Moderately difficult, this 2.7 mile loop features a natural bridge and a peaceful rural setting.

Ha Ha Tonka (1491 Missouri D, Camdenton)
This park offers various easy trails that are less than 2 miles, or you can try the 6.7 mile loop known as Turkey Pen Hollow Trail. These trails feature castle ruins, a natural bridge, caves, and Missouri’s 12th largest spring.

Lake of the Ozarks State Park (403 RT-134, Kaiser) 
Enjoy various trails from easy to moderate difficulty with options for overnight backpack camping. 

Ozark Trail (37.57264, -90.72821) 
With 370 miles of moderate to difficult trails through the Mark Twain National Forest in southeast Missouri, this particular trail is just more than 12 miles and rated as difficult. It is also adjacent to several state parks and resorts, and overnight backpack camping is permitted throughout MTNF.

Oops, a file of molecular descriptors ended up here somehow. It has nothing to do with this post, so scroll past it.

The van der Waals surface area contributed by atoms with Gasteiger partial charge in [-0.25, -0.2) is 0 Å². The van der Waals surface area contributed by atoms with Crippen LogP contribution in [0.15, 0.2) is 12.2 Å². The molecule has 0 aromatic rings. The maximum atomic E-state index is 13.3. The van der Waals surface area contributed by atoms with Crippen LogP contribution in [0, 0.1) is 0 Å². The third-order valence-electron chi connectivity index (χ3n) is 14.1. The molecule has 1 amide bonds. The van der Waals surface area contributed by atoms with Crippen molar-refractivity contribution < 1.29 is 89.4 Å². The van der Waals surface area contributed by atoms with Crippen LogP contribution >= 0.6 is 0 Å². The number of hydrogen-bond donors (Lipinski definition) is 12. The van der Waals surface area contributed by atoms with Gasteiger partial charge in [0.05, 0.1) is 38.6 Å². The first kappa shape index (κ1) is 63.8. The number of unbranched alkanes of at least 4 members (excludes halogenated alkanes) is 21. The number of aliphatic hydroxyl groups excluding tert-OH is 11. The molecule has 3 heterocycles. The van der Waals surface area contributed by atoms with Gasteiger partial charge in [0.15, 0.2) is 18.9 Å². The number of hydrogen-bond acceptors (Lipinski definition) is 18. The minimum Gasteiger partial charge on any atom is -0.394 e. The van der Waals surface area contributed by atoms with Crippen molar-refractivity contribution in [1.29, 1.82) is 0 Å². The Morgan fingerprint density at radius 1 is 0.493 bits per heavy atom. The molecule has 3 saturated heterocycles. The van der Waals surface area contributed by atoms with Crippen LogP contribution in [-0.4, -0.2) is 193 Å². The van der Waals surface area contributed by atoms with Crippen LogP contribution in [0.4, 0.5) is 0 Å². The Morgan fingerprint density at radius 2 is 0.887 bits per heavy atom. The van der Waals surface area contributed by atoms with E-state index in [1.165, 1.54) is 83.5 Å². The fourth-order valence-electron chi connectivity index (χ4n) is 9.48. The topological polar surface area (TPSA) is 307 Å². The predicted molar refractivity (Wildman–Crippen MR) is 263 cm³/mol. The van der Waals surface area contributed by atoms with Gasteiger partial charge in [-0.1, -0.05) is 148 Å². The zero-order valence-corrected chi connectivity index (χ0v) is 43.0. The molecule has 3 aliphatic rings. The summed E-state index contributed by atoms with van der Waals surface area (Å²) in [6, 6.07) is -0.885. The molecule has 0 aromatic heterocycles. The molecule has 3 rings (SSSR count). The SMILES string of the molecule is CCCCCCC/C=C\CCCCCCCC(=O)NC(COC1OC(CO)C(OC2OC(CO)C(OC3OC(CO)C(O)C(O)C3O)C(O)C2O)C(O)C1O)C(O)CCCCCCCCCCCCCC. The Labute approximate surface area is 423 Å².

Base weight: How much your loaded pack weighs without food and water.

Big 4: Typically your four heaviest items, like your pack, tent, sleeping bag, and sleeping pad.

Blaze: Often specifically colored plastic markers for your designated trail.

Bushwhack: Hiking off of an officially marked trail.

Camel Up: Drinking extra water before hikes or while at water sources.

Glade: Rocky bluff or mountain top overlooks. They make the perfect scenic place to take a break!

Hollow: Low-lying bottomlands. They are often good for water sources.

Rock Cairns: Rocks stacked by hikers in lieu of a blaze. They are often used in tree-void areas.

Section Hike: Hiking a trail segment of an extended trail system.

Thru Hike: Hiking an extended trail system in one multi-day trip.

Trail Magic: Often unexpected blessings of sustenance.

Trail Angel: The provider of trail magic.

Gear & Tips